As the nation continues to grapple with the dual challenge of increased spending on the importation of petroleum products and rising cost of the Dollar, stakeholders have called on the Federal Government to stimulate domestic refining of the nation’s crude oil as a way out of the looming economic crisis.
The National Bureau of Statistics (NBS) has recently reported an upward trend in the nation’s spending on importation of petroleum products in the second quarter of 2021. The situation has become of serious concern for economist and stakeholders with some expressing worries over the negative impacts on the Nigeria economy.
Experts who spoke to EnergyDay on the matter suggested the need for government to attract investors to participate in the oil and gas industry through domestic refining.
According to the NBS, Nigeria in the 2nd quarter (Q2) of 2021, spent about N782.458 billion on fuel importation, especially on PMS (Premium Motor Spirit), the country’s largest import which makes up for about 11.26% of total imported goods.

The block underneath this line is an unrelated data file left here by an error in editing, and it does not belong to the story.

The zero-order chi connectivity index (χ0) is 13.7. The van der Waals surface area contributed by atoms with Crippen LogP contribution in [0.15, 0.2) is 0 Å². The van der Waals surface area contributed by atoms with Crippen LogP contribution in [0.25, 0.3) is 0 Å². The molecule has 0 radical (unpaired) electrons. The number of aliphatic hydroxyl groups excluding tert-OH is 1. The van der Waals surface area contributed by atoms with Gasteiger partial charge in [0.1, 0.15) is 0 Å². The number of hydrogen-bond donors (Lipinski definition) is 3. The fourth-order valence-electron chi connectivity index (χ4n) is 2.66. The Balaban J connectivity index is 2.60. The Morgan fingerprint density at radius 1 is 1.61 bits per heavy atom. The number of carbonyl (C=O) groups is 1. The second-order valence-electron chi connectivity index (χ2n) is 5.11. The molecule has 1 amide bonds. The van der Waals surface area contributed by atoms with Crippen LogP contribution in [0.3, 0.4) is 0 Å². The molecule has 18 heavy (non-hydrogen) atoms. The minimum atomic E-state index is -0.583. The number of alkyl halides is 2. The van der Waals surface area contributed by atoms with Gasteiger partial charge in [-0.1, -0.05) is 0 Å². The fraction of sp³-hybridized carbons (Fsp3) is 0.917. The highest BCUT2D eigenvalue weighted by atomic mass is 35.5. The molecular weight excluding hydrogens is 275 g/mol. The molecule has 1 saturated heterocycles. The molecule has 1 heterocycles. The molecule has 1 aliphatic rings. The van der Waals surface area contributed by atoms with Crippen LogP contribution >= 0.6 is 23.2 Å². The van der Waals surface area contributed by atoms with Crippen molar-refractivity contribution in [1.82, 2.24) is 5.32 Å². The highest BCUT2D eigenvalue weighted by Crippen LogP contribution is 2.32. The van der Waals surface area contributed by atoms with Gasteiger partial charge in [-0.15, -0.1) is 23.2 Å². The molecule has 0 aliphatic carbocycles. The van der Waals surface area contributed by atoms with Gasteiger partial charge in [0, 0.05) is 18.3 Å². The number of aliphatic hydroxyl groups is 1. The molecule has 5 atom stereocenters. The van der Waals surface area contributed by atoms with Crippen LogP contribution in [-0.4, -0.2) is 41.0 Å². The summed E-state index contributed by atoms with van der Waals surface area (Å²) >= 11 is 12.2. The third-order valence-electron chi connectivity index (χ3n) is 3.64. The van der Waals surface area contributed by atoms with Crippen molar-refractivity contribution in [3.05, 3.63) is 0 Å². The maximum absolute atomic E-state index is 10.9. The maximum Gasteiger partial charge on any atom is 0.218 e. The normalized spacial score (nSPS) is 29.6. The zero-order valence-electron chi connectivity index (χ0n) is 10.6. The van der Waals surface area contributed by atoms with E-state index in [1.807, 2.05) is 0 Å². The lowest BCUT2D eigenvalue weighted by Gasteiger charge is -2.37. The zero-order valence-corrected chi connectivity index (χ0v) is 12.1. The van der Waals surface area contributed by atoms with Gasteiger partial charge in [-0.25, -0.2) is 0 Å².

In addition, the figure represents a 13.77% increase in the country’s spending on fuel importation from the first quarter to the second quarter of 2021, based on the NBS report.
Industry players are of the view that this development is not healthy for the economy, imploring the government to take a more serious step and devise strategies to boost local capacity for oil and gas production and refining, so as to reduce importation.
Reacting to the development, Otunba Akinbo Akin-Olugbade, Chairman, Power Sector Group of the Lagos Chamber of Commerce and Industry (LCCI) and Managing Director, Kawai Technologies Ltd, told EnergyDay that the situation will occur over and again until the Federal Government takes deliberate steps to improve domestic production, saying that the development is also affecting the value of the Naira in the international foreign exchange market.
He said that the new Dangote 650,000 BPD (barrels per day) Integrated Oil Refinery and the BUA Refinery which may be commissioned by 2024., if well supported and utilized by the nation could help reduce Nigeria’s spending and overdependence on imported fuels, while lamenting the fact that the government has failed to see it as a matter of urgency.
“Until production is local, we will see this problem repeat cyclically. Both the Dangote Refinery in Lagos and the BUA Refinery in Akwa Ibom, should ameliorate these issues to an extent.